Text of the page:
I was at a client’s house recently, helping her to organize her crafting area. As we containerized her scrapbooking supplies and sorted her numerous stacks of pictures into various ‘project’ categories to be scrapbooked at a later (undetermined) date, I was surprised to hear her confess that she really did not like scrapbooking and often procrastinated making time for it on her calendar. Why then, I wondered, did she have so much space in her home dedicated to a hobby that did not bring her joy?
I think her story is one that many can relate to. When she was first introduced to the world of scrapbooking, she was initially exited about it. She saw the beautiful work of others and smiled with delight at the idea of turning her own paper memories into beautiful works of art as well. She jumped right in and bought a bunch of scrapbooking supplies. When the time came to actually sit down and create scrapbooks, however, she soon realized that scrapbooking was not ‘her thing’ after all. But what is a person to do in such a situation? She now owns all these scrapbooking supplies. The commitment has pretty much been made. There’s no turning back now. ……..Right? Besides….. Her daughter may want to scrapbook one day. So, she should really save the scrapbooking supplies for that ‘rainy day’ as well. ……..Right? Well….. Not necessarily.
My general thoughts are these….. We all change and grow over the course of our lives. And our likes and dislikes change accordingly. A hobby that made us happy at one point in our lives, may no longer bring us joy at another point in our lives. Don’t feel pressured to keep something that no longer serves the purpose that it once served long ago. Yes, you may have initially invested money into something, but if that something no longer brings you joy, is it really worth keeping (especially, if it is taking up valuable space in your home that could be used for something else)? Why not sell or donate the supplies or equipment to someone else who could get use and enjoyment out of them now?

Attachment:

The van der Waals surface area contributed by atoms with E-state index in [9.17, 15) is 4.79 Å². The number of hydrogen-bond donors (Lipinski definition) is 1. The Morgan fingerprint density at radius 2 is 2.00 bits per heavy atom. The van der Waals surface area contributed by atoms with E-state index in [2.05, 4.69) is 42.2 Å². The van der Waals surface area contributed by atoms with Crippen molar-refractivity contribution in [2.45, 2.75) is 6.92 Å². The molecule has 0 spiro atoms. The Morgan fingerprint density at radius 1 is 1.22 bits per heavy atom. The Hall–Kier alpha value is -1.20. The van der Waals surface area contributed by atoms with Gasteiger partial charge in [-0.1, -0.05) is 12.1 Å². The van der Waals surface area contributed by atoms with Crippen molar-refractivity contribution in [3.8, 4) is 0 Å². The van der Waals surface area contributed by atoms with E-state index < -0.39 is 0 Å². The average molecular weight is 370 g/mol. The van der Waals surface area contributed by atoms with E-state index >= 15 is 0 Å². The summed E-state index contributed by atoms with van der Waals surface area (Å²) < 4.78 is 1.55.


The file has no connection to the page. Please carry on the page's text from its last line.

As for those ‘rainy day’ projects that you may have on your list to accomplish ‘someday’…… It is good to periodically reevaluate that list to determine the importance and the likelihood of those projects ever being completed. If you still believe a project is important to you and that it will be completed within a reasonable period of time, then keep it on your list. If, however, your motivation to complete a particular project has diminished significantly since it was first added to your list, or you feel the end result could be accomplished in a different way than originally planned, then alter your project list accordingly.
Regarding the original ‘photo organizing’ project example, there are other, more simple things that one could do with all those printed photos that have accumulated over the years. They could be scanned, sorted and placed on CDs, which would take up much less space on a shelf in a bookcase. The paper copies could then be shredded and tossed. One of my other favorite ideas is to sort the printed photos into categories, divide them with colored, labeled index cards, and store them in photo boxes on a shelf (which can be purchased in a variety of different designs and colors at your local department or hobby stores). Again, this takes up much less space, costs much less money in supplies, and requires less creativity and time to put together than scrapbooking. There are other options for organizing photos, but these are my favorite to recommend to people who don’t want to worry about being too creative or spending too much time on the project.
I hope you found these tips to be helpful! Thank you again for stopping by & Thank you for organizing with me!